I have so many people come to me with questions about what metal works under patinas and what doesn't, I thought it might be helpful to compile information and post sources I can refer them to for their own learning.
With authentic patinas (ie; not a paint but a reaction forced by heat and moisture) you need to know what metal you are trying to alter.
Metal alloys are numerous, complex and a lot of them do not suit my purposes for jewelry design and patina application.
Here is a list from Wikipedia;
But let me break down the most relevant info;
ferrous and non-ferrous.
Ferrous metal refers to iron; this rusts. Which is cool and artsy but I feel is unsafe to wear, although others have pointed out that there is no harm, unless under very specific circumstances.
(Steel is also ferrous metal and will rust under traditional acid based patinas.)
Non-ferrous is not iron.
Simple enough, right?
These are the 3 main, easily accessible, treatable and wearable metals to apply traditional patinas to;
Copper = Pure
Brass = Copper and Zinc
Bronze = Copper and Tin
But why do the traditional patina solutions work so well on some brass pieces and not so great on others?
Because many manufactures are trying to save money and include more zinc in their brass alloy than copper,which doesn't develop natural pigmentation like the sublime copper does and is a ferrous metal.
The dye oxides will work over any metal that can be heated to 200 degrees;
Dye oxide is a different solution altogether. Think of it like liver of sulfur with a dye colorant added.It changes your metals appearance through heat and moisture but can be removed through heavy sanding.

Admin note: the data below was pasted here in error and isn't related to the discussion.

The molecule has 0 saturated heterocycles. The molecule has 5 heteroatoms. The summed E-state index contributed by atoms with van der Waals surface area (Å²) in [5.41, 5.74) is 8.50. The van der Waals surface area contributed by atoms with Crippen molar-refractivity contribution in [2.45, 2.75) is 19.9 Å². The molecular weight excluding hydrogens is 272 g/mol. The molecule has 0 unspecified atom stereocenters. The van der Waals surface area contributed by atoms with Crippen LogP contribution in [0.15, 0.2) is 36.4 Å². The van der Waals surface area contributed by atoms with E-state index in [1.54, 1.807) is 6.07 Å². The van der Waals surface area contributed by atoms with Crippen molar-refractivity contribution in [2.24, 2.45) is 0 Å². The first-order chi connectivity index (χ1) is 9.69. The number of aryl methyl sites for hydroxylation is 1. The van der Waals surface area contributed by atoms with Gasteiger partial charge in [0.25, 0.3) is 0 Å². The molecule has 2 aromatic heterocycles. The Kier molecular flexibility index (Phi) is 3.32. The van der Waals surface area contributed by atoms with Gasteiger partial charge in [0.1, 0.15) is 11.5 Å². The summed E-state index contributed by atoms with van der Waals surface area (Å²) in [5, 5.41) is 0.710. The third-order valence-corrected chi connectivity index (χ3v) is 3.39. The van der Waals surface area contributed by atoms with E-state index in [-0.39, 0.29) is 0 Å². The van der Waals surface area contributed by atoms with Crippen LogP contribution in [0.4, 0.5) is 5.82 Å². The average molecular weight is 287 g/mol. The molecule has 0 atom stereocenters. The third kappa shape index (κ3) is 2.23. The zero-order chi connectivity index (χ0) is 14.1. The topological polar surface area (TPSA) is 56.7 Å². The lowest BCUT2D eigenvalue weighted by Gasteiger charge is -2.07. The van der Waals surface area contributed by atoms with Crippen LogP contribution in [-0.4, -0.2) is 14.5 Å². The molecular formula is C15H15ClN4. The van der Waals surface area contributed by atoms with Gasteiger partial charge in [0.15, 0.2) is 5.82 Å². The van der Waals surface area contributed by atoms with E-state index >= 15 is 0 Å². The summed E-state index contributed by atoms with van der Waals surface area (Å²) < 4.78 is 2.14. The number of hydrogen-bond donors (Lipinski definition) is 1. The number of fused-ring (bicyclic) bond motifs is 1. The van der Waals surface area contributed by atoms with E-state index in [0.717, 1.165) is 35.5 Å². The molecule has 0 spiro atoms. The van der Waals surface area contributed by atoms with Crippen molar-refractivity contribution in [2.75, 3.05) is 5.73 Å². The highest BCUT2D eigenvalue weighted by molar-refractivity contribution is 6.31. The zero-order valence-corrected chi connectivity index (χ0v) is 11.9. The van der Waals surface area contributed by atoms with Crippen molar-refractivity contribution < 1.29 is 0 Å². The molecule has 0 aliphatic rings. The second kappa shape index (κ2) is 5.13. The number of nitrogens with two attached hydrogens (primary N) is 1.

Pewter works under the dye oxides but it can melt easily so you must have good concentration as you apply your heat in the form of fire (craft embossing guns are good alternatives to butane and propane heat sources).
I personally prefer to not use the Universal patinas on metals other than copper, bronze or brass because they are very thick and coat the metal rather than bond to it like heating the 3 metal types named above.
But the manufacture states that the Universal patinas CAN be used over ANY metal.
There is a big to-do about nickel and I do not work with it so I can say I do not work with it.
Here is a short paragraph on nickel metal and toxicity;
To the customers asking if I sell Toxic and Lead Based items;
Perhaps you are thinking about snippets of things you have heard about mass produced re-fined metal components.
Please reference the article listed above to better inform yourself of what you should be on the look out for.
(Each of my listings state what type of metal is used, once you have a better understanding of metal and toxicity, you will see I work with metals that do not have any concern.)
Thank you for letting me go on about some of the more boring things to do with patina work.
If this has confused or overwhelmed you, there is always a cheaper, faster, easier way to add color to metal than to use authentic patinas. We can be sure there is always a big name company looking to profit off the latest artisan based trends that makes the result we want all that much easier to attain.
Much Love & Respect,